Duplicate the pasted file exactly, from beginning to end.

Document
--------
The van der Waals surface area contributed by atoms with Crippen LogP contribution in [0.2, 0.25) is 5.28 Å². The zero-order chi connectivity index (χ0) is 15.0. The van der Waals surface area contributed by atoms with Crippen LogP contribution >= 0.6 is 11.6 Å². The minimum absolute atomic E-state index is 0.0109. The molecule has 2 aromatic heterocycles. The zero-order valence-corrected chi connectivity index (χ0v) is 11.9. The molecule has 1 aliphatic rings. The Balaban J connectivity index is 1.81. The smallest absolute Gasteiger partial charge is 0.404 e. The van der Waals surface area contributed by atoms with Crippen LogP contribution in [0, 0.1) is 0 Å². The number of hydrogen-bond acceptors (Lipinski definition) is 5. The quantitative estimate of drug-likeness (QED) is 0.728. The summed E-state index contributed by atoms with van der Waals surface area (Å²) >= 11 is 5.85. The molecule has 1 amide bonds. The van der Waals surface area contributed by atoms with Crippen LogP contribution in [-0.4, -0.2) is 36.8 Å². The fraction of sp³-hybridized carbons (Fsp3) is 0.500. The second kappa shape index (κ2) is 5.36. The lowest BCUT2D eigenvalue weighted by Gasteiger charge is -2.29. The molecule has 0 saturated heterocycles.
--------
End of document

The van der Waals surface area contributed by atoms with Crippen LogP contribution in [0.2, 0.25) is 5.28 Å². The zero-order chi connectivity index (χ0) is 15.0. The van der Waals surface area contributed by atoms with Crippen LogP contribution >= 0.6 is 11.6 Å². The minimum absolute atomic E-state index is 0.0109. The molecule has 2 aromatic heterocycles. The zero-order valence-corrected chi connectivity index (χ0v) is 11.9. The molecule has 1 aliphatic rings. The Balaban J connectivity index is 1.81. The smallest absolute Gasteiger partial charge is 0.404 e. The van der Waals surface area contributed by atoms with Crippen LogP contribution in [0, 0.1) is 0 Å². The number of hydrogen-bond acceptors (Lipinski definition) is 5. The quantitative estimate of drug-likeness (QED) is 0.728. The summed E-state index contributed by atoms with van der Waals surface area (Å²) >= 11 is 5.85. The molecule has 1 amide bonds. The van der Waals surface area contributed by atoms with Crippen LogP contribution in [-0.4, -0.2) is 36.8 Å². The fraction of sp³-hybridized carbons (Fsp3) is 0.500. The second kappa shape index (κ2) is 5.36. The lowest BCUT2D eigenvalue weighted by Gasteiger charge is -2.29. The molecule has 0 saturated heterocycles.